The military spending free riding discussion

There's again a public discussion about whether allies of the U.S. have a free ride on its military spending. Many comments and contributions in this discussion are charged with faulty logic, ignorance, disinformation, prejudices, domestic partisanship or emotions.

One example of this discussion is here.

Bigger graphic file here. Hat tip to P.a.p.-Blog.

I think the "answers" in this decades-old discussion can be grouped like this:

(1) Yes, they do. They should spend more.
(2) Yes, they do. The U.S. should spend less.
(3) Yes, they do. It's what the U.S. wants; be ahead of all other's military capabilities.
(4) No, they don't. It's no free ride if you pay billions as well.
(5) The greater U.S. expenses are due to its need for greater logistical and forced entry capabilities.
(6) No, the Europeans don't, for there's no problematic threat to them in sight.
(7) It depends. About which ally are we speaking?

Now I'd like to comment on these generic answers:

(1) Yes, they do. They should spend more.
What for should Germany spend more on the military, for example? It could modernise its military a bit quicker, that would feel better for military fans - and few else. There's no present threat we'd need to build our military up against. Equipment shortcomings are more a problem of suboptimal procurement than caused by budget limitations.
The answer may be correct in regard to Japan and Taiwan, but I suspect that Taiwan simply has a different grand strategy than an utterly hopeless arms race with mainland China.

(2) Yes, they do. The U.S. should spend less.
The "Yes, they do" part suffers from the same problem as (1). The "spend less" part makes sense, but it depends of course on the preferences of the U.S. electorate.

(3) Yes, they do. It's what the U.S. wants; be ahead of all other's military capabilities.
Again, same problem as (1) with the "Yes, they do" part. The later part is a reasonable attempt of an explanation in my opinion.

(4) No, they don't. It's no free ride if you pay billions as well.
It's a reasonable perspective, but it doesn't really answer what the critics mean; the different efforts in %GDP.

(5) The greater U.S. expenses are due to its need for greater logistical and forced entry capabilities.
This is again a reasonable explanation for a significant part of the difference in military spending. Let's again take Germany as example; there's simply no reason why we should have a forced entry Marine Corps and a full-fledged amphibious fleet or strategic sea-lift ships. There was a discussion about one amphibious landing ship (enough for a battalion of ground troops) in the 90's and the idea was dismissed.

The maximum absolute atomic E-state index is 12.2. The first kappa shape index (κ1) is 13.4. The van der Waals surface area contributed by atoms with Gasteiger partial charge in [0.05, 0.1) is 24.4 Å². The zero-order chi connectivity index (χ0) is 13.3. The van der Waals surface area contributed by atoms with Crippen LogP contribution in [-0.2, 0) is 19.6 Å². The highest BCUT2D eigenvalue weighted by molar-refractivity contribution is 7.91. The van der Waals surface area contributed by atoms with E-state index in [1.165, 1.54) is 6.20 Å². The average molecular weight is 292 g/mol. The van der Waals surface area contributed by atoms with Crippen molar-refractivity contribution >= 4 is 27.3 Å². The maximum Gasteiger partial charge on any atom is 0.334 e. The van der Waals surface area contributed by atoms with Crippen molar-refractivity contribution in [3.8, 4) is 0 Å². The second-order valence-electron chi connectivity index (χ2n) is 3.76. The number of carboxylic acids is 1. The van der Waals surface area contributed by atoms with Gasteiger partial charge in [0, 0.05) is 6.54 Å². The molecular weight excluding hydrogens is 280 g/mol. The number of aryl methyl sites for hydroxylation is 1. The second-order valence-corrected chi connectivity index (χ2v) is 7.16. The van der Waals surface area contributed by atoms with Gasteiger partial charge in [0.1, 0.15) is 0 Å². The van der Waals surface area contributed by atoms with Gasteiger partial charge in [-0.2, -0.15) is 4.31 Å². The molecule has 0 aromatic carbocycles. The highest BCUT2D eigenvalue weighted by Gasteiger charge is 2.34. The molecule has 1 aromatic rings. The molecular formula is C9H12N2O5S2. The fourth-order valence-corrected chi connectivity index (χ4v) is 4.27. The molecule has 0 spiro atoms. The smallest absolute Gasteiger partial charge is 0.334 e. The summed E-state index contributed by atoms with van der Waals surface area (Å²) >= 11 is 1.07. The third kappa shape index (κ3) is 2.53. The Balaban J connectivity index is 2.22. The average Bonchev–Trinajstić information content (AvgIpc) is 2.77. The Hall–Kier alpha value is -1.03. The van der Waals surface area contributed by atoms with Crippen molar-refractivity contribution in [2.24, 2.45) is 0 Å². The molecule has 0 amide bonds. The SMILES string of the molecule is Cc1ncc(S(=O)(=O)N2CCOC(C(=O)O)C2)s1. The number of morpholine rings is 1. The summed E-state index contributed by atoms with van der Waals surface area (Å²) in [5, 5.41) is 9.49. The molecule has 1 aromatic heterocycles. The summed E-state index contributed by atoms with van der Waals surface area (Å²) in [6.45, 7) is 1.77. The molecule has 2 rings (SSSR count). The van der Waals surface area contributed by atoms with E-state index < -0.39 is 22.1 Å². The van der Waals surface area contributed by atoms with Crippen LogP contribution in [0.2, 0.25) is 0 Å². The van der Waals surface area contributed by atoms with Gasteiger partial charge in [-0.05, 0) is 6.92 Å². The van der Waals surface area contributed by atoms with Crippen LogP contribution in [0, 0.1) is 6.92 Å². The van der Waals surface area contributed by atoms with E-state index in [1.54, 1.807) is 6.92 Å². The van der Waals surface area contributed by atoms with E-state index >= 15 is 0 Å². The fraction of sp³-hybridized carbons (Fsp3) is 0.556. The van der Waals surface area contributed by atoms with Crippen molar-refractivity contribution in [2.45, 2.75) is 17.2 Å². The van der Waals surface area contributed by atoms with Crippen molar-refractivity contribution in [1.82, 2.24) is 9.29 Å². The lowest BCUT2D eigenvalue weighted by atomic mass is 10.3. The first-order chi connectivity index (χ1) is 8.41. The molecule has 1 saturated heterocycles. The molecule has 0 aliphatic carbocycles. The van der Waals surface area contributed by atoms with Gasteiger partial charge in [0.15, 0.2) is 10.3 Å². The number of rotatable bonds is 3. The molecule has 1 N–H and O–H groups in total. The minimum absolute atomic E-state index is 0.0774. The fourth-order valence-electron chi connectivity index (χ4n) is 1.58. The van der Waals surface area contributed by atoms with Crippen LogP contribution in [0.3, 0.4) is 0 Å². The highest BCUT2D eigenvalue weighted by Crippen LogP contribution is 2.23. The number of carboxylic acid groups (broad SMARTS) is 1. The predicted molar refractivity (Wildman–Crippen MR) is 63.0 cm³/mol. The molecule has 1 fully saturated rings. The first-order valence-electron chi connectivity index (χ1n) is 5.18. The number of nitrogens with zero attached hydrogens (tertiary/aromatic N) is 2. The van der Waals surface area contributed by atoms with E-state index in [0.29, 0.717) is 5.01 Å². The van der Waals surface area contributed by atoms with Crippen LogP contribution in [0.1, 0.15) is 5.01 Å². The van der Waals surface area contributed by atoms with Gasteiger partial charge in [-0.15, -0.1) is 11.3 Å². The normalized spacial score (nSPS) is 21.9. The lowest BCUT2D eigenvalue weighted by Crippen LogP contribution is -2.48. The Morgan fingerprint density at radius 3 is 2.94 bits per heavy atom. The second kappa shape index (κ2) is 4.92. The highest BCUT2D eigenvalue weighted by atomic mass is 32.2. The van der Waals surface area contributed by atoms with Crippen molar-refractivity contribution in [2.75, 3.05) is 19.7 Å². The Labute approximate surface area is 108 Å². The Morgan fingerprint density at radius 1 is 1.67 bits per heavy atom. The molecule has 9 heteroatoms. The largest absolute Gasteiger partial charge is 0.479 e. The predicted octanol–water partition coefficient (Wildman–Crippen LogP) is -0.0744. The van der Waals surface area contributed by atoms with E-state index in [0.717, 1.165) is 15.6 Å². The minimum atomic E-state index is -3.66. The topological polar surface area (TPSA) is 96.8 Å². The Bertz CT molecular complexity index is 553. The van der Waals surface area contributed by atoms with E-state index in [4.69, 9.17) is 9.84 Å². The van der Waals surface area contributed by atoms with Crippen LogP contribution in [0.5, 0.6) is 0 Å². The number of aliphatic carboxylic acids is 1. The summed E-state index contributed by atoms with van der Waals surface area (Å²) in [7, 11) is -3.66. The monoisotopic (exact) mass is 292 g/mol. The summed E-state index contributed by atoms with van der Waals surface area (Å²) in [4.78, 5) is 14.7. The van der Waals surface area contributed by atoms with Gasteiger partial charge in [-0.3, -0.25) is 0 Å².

(6) No, the Europeans don't, for there's no problematic threat to them in sight.
This is a major part of my answer to the question as well. See my explanation in (1).

(7) It depends. About which ally are we speaking?
That's a smart answer - and apparently too smart for many participants of the discussion.
South Korea faces a clear threat and has a strong military (the U.S. forces in South Korea are very small by comparison). It's lacking a modern fighter force to face the PRC's air power, but they have no chance to change this anyway because of their much smaller economy.
Taiwan has a quite 'suboptimal' army and seems to orient its military spending at the scenario of a military air/sea blockade by the mainland Chinese.
Japan could clearly spend more on its military and shape up, especially back in the 90's when it was pouring fortunes into stimulus projects anyway. Japan is on the other hand not in serious conflict with any threat country and might be well-served by a neutrality policy with a defensive military strategy.
The European allies could overpower both the Russian threat and the Arab threat at once. There's no real need for any U.S. military strength for the defence of Europe. It has two nuclear powers, guaranteed air dominance based on European air forces alone, vastly superior ground forces (due to higher quality) and vastly superior naval power. It takes a huge prejudice or ignorance to think that Europe's defence wouldn't be ensured without an unusually high level of U.S. military spending.

- - - - -

I've sometimes read the opinion that the Europeans would spend more if the U.S. spent less. The opposite may be true.
Some of the European army modernisation efforts are aimed at interoperability; compatibility of communications equipment. Many other costly projects are about buying "modern" equipment ; the old equipment has at times only become outdated due to newer U.S. equipment, not due to threat equipment. The Javelin ATGM with its lock-on infra-red sensor is a good example. TOW could still be considered to be modern and on par with all threats if Javelin wasn't introduced. Some European armies have bought Javelin or the similar Israeli Spike missile.
A U.S. military procurement low tide could contrary to some expectations even reduce European military spending.

The military needs of the East Asian partners of the U.S. are being driven by the increasingly more powerful Chinese military. It's reasonable to say that the latter's growth is at least in part due to the threat posed to China by the U.S.. A great power like China cannot be expected to accept naval and air superiority of a distant great power in its coastal waters. The same can be said about air superiority of the same distant great power over China's territory (in the event of conflict). It's only natural that China invested in a large modern fighter force - and this created the fighter procurement shortfalls of Taiwan, South Korea and Japan in the first place.
A U.S. national defence policy that's more about defence and less about force projection would be less threatening to China and would likely reduce, not increase the military strength needs of Taiwan, South Korea and Japan (although not necessarily their budgets).